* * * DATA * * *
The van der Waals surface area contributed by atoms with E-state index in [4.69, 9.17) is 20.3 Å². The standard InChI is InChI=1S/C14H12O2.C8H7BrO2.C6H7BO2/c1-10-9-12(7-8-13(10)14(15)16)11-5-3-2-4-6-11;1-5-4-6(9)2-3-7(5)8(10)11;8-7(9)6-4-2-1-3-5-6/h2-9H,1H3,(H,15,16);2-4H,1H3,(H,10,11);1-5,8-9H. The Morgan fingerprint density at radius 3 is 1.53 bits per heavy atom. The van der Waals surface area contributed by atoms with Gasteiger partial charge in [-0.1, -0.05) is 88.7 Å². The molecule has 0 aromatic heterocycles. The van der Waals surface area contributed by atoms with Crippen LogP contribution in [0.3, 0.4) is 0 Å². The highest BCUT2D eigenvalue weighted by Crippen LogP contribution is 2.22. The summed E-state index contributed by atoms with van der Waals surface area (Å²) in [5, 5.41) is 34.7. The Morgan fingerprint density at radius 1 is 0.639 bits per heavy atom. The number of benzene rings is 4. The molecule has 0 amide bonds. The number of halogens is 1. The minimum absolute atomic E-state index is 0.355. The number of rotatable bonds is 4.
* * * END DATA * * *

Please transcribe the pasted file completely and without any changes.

The van der Waals surface area contributed by atoms with E-state index in [4.69, 9.17) is 20.3 Å². The standard InChI is InChI=1S/C14H12O2.C8H7BrO2.C6H7BO2/c1-10-9-12(7-8-13(10)14(15)16)11-5-3-2-4-6-11;1-5-4-6(9)2-3-7(5)8(10)11;8-7(9)6-4-2-1-3-5-6/h2-9H,1H3,(H,15,16);2-4H,1H3,(H,10,11);1-5,8-9H. The Morgan fingerprint density at radius 3 is 1.53 bits per heavy atom. The van der Waals surface area contributed by atoms with Gasteiger partial charge in [-0.1, -0.05) is 88.7 Å². The molecule has 0 aromatic heterocycles. The van der Waals surface area contributed by atoms with Crippen LogP contribution in [0.3, 0.4) is 0 Å². The highest BCUT2D eigenvalue weighted by Crippen LogP contribution is 2.22. The summed E-state index contributed by atoms with van der Waals surface area (Å²) in [5, 5.41) is 34.7. The Morgan fingerprint density at radius 1 is 0.639 bits per heavy atom. The number of benzene rings is 4. The molecule has 0 amide bonds. The number of halogens is 1. The minimum absolute atomic E-state index is 0.355. The number of rotatable bonds is 4.